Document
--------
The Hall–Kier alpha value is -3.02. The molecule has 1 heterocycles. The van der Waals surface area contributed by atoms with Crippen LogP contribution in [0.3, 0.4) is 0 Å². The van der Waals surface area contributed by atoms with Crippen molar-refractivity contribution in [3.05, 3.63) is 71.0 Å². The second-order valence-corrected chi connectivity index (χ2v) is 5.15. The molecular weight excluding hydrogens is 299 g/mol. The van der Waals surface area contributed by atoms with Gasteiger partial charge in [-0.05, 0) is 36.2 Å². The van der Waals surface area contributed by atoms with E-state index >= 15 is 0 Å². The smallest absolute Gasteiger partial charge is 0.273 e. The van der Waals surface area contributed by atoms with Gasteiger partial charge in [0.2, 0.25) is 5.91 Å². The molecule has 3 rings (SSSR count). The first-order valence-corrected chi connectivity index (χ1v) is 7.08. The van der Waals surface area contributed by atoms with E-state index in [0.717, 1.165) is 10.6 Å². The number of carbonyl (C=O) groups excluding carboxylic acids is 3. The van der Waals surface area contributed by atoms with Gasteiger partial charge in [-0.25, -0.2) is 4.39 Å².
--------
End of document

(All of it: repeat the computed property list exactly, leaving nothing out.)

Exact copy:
The Hall–Kier alpha value is -3.02. The molecule has 1 heterocycles. The van der Waals surface area contributed by atoms with Crippen LogP contribution in [0.3, 0.4) is 0 Å². The van der Waals surface area contributed by atoms with Crippen molar-refractivity contribution in [3.05, 3.63) is 71.0 Å². The second-order valence-corrected chi connectivity index (χ2v) is 5.15. The molecular weight excluding hydrogens is 299 g/mol. The van der Waals surface area contributed by atoms with Gasteiger partial charge in [-0.05, 0) is 36.2 Å². The van der Waals surface area contributed by atoms with E-state index >= 15 is 0 Å². The smallest absolute Gasteiger partial charge is 0.273 e. The van der Waals surface area contributed by atoms with Gasteiger partial charge in [0.2, 0.25) is 5.91 Å². The molecule has 3 rings (SSSR count). The first-order valence-corrected chi connectivity index (χ1v) is 7.08. The van der Waals surface area contributed by atoms with E-state index in [0.717, 1.165) is 10.6 Å². The number of carbonyl (C=O) groups excluding carboxylic acids is 3. The van der Waals surface area contributed by atoms with Gasteiger partial charge in [-0.25, -0.2) is 4.39 Å².